JUST BECAUSE the Windows 10 Creators Update is released, that doesn't mean that Insiders aren't getting lots of juicy new features to try out that will, in theory, become part of Redstone 3, due in the latter part of the year.
First up on Microsoft's hit list is battery life. It's a matter the company takes very seriously, as anyone who has ever tried to switch their default browser from Edge will know, thanks to the nagging it generates.
Now, Build 16176 of Windows 10, available to Fast Ring users, has new technology that will automatically throttle background apps, and therefore reducing the power outlay of the machine and increasing battery life by up to 11 percent during experiments earlier in the year.
This may not sound like a lot but it's 48 minutes on an eight-hour model, and it all adds up.
The Microsoft blog explains: "Most people running Windows like having multiple apps running at the same time - and often, what's running in the background can drain your battery. In this latest Insider Preview build (Build 16176), we leveraged modern silicon capabilities to run background work in a power-efficient manner, thereby enhancing battery life significantly while still giving users access to powerful multitasking capabilities of Windows.
"With 'Power Throttling', when background work is running, Windows places the CPU in its most energy efficient operating modes - work gets done, but the minimal possible battery is spent on that work."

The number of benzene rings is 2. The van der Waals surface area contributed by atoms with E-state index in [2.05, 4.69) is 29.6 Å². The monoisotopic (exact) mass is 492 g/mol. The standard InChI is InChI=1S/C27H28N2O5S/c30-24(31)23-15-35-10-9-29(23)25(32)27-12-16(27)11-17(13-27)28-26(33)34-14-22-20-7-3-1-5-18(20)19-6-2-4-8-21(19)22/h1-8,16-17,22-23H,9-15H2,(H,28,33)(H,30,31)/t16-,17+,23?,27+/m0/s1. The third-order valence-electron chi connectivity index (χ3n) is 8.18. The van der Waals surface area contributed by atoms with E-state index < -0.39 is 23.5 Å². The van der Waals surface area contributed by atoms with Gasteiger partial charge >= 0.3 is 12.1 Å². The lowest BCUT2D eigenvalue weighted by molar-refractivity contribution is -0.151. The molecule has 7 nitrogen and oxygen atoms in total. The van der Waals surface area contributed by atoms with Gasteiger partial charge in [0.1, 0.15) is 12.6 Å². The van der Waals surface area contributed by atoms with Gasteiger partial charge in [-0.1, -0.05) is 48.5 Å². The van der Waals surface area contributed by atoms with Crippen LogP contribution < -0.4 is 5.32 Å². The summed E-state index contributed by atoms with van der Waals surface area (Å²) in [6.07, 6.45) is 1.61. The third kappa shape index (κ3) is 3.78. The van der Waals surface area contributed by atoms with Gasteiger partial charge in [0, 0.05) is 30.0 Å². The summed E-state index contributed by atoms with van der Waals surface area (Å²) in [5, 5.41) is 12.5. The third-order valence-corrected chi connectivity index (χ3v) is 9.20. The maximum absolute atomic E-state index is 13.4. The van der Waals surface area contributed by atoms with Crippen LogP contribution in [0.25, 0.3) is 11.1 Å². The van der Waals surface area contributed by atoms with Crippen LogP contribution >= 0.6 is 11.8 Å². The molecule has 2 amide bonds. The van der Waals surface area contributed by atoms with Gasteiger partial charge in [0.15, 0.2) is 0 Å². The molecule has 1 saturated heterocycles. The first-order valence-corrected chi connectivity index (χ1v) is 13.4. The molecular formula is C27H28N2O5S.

It fairly sings from the page, don't it?
Microsoft isn't committing to a total power saving in this new improved edition, saying only that "this capability should help many of you see a nice boost in battery life!"
The app also lets you override certain apps that you don't want throttled, which is something of a relief. It will work initially on Intel Core 6th Gen upwards with promises of further expansion of the feature as its worked on.
"Power Throttling" is a working title until MS Marketing comes up with something more douchey. The company has confirmed there will be APIs available for developers whose apps need inevitable retooling (ie get borked) by the new feature. Let the rough-housing begin. µ
But not they saw paid-for advertising
INQ takes a nosey around before it opens to the public on Friday
UK regulator says it has 'huge concerns' about the breach
Chancellor also says he'll crack the whip on tax avoiding tech firms